It hit me like a ton of bricks at agility class this week. Sadie is the "special needs" dog I worked with last Saturday (read the post from Oct. 23). Her owner had kidded that she was "stubborn," and I deduced while working with her that she had an extremely high will to please but was afraid of failure. My general observations (that she thrived on extreme calmness and routine) were reinforced in class this week; Sadie fell in love with the dogwalk after I painstakingly coaxed her across it several times. But the real eye-opener was Sadie's reaction to the weave poles!
For those who don't know about weave poles...this is the most challenging of all agility obstacles for beginners. Six PVC poles are placed 24 inches apart in a straight line on a metal track. The dog must learn to rapidly weave his body in and out of the six poles. At the arena, and here at home, we have sets of "channel weaves" that make the learning simpler for new dogs. Last Saturday I tried Sadie on the channel weaves in our back yard, and to my utter amazement she picked up the routine immediately and without balking. Within minutes she was doing advanced work that takes most dogs weeks to accomplish. Best of all, she was totally on task while doing it; she was calm, focused, comfortable, and driven. Mind you, this was the same dog that screamed and refused jumps when I would mix up the pattern I wanted her to run.
When Sadie demonstrated more utterly jaw-dropping weave pole finesse at class this week, it all made sense. Sadie is one of those 3 to 6 dogs out of 1,000 who have autism.
Autism in dogs? You bet. I'm a believer. Dogs are susceptible to the same types of conditions, mental and physical, as humans, and, from my observation, at about the same proportion. The 3-6 out of 1,000 is actually a human statistic, but it seems appropriate to me. Autism is difficult enough to diagnose, explain, understand and treat in humans. It is a spectrum disorder; the symptoms can occur in any combination, and with varying degrees of severity. The same must be true with animals, and can be more easily identified in dogs because they live with us as family members.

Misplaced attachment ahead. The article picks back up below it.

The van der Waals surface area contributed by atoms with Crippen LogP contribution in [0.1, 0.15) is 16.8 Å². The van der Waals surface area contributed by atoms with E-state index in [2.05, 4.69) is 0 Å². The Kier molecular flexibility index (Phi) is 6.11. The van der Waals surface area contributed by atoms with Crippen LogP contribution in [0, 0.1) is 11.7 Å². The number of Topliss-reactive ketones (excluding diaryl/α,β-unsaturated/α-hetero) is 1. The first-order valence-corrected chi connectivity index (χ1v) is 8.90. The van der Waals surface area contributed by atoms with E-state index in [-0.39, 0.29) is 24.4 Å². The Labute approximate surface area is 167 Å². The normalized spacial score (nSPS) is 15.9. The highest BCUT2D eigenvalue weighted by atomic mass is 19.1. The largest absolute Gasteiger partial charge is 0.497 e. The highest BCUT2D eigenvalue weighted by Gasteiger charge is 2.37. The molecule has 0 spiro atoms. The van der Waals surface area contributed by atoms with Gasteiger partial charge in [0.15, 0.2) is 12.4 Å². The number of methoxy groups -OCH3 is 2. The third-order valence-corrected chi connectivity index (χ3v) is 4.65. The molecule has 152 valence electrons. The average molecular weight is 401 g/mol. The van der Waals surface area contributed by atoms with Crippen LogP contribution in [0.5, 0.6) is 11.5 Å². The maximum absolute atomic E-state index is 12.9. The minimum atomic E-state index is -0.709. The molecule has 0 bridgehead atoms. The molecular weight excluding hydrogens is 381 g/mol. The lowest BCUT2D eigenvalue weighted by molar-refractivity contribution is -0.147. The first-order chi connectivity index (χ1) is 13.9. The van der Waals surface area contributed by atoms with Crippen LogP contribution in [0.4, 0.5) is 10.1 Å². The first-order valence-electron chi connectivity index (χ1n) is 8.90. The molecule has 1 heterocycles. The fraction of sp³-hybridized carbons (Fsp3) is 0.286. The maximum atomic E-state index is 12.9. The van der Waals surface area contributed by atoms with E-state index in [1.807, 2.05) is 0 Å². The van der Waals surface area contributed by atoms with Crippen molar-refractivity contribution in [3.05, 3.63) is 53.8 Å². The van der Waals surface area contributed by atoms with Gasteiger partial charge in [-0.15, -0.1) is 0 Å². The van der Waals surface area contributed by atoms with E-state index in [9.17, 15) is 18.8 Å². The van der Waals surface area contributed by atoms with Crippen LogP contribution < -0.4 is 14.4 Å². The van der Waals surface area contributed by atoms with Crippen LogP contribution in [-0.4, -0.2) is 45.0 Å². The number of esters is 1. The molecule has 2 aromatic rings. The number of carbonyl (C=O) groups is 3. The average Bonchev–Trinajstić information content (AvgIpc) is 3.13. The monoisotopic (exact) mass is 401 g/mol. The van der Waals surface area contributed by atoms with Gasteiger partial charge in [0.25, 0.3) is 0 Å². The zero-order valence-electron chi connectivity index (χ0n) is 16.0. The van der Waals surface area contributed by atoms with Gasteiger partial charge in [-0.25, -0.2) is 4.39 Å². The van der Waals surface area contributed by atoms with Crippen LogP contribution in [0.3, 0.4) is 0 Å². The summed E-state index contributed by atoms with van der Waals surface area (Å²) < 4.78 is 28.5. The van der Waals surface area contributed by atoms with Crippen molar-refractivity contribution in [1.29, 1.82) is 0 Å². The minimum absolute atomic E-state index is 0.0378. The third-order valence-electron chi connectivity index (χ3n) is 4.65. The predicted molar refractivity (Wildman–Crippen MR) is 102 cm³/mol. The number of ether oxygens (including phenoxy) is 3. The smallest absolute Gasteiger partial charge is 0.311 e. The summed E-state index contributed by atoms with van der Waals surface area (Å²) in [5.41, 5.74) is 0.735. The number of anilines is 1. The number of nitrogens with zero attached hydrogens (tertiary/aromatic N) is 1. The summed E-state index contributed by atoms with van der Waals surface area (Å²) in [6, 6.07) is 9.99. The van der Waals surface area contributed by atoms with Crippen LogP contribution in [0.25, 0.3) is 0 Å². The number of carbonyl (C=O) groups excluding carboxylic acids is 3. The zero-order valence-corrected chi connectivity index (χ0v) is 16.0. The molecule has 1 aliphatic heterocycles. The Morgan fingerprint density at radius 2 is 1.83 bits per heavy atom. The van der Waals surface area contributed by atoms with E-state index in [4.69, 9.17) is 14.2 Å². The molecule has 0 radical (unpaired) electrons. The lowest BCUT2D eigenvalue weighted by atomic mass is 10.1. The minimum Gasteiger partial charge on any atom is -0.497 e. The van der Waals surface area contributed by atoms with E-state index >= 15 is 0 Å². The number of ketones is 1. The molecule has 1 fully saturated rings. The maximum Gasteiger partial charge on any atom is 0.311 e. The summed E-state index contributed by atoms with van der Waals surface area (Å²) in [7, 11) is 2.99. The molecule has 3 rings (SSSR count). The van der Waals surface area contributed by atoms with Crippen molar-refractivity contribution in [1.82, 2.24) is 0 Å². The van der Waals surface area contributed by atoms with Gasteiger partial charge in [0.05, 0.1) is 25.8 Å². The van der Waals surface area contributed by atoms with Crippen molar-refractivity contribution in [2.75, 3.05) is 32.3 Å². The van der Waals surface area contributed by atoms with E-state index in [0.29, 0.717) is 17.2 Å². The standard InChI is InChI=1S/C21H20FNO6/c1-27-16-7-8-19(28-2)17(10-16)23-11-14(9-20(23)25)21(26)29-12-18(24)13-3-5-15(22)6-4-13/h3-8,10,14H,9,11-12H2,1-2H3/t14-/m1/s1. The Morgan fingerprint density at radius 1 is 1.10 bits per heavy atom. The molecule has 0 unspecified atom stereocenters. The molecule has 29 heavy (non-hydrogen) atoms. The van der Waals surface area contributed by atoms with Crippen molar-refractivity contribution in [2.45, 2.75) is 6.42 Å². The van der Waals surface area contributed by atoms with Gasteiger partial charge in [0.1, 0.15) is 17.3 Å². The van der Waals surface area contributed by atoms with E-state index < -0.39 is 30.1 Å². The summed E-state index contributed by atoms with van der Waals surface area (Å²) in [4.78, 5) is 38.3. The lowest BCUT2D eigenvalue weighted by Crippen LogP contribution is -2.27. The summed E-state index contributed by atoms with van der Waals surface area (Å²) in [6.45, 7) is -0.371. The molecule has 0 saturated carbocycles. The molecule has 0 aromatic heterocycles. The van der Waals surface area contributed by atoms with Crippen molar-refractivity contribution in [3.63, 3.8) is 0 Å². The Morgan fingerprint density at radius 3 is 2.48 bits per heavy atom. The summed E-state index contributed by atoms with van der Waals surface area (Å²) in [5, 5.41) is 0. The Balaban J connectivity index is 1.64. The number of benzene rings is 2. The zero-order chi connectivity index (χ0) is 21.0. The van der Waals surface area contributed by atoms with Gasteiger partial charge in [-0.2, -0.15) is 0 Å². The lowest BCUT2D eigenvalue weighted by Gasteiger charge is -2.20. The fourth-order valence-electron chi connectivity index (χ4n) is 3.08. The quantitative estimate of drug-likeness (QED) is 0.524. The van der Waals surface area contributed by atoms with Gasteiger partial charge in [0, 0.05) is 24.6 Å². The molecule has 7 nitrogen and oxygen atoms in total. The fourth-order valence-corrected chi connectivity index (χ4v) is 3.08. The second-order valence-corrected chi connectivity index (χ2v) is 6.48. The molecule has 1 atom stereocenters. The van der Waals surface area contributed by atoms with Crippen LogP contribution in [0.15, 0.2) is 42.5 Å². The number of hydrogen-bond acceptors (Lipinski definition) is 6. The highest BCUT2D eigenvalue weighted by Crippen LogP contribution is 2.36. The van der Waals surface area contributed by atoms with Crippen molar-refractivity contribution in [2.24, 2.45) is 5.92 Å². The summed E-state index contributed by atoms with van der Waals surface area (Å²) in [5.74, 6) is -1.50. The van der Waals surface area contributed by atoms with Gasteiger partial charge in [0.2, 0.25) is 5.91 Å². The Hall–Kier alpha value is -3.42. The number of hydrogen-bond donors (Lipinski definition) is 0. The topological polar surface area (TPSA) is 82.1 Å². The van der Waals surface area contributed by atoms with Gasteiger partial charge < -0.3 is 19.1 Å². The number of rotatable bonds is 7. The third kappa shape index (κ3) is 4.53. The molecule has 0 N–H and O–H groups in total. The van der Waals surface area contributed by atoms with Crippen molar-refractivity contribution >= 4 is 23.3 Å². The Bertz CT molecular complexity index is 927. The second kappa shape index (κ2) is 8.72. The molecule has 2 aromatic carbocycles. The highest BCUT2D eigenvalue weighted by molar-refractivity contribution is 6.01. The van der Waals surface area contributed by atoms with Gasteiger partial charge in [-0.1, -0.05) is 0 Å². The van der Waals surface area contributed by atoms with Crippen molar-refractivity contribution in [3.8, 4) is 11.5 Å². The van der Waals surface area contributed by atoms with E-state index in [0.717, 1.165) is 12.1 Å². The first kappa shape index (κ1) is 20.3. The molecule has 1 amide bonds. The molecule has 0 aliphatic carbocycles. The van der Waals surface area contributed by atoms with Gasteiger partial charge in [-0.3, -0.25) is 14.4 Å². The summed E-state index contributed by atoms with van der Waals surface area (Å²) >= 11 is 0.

The symptoms may include:
- Lack of direct eye contact
- Stiffening when touched in various parts of their body (except for face and head)
- Irrational fear of new situations
- Strong negative reaction to things that seem "out of place."
- Inability to accept proper social cues from peers (dogs)
Call me far out, but I see Sadie whipping through those weave poles as calmly as if she were in a squeeze machine. Weaving through the PVC poles offers her everything she craves...routine, consistency, repetition, and a feeling of solid but yielding objects against her body. They calm her for the whole three seconds she's doing them.
I've long believed our last Swissy, Kosmo, was autistic. We had owned five, and Kosmo was definitely not on the same sheet of music as the others. He related to world, and even to his own body, in a different way. He displayed many of autism's characteristics. He wasn't stupid, nor was he obsessive-compulsive; he was simply wired differently from .97% of the dog population.
There's no "cure" for autism, but there is management. Sticking with routines is of extreme importance. Patient, repetitive training exercises can pay big dividends. Keeping the dog leashed in strange or open areas is critical for safety. Most crucial of all is accepting the dog's unique point of view on his surroundings and himself, and helping him achieve his potential within those parameters. He's not "less." He's just "different."
|This is actually my Lizzie who is definitely NOT autistic...but it kind of looks like Sadie doing weave poles, and it's a cool picture. By Les Korcala, dogactionfotos.com.|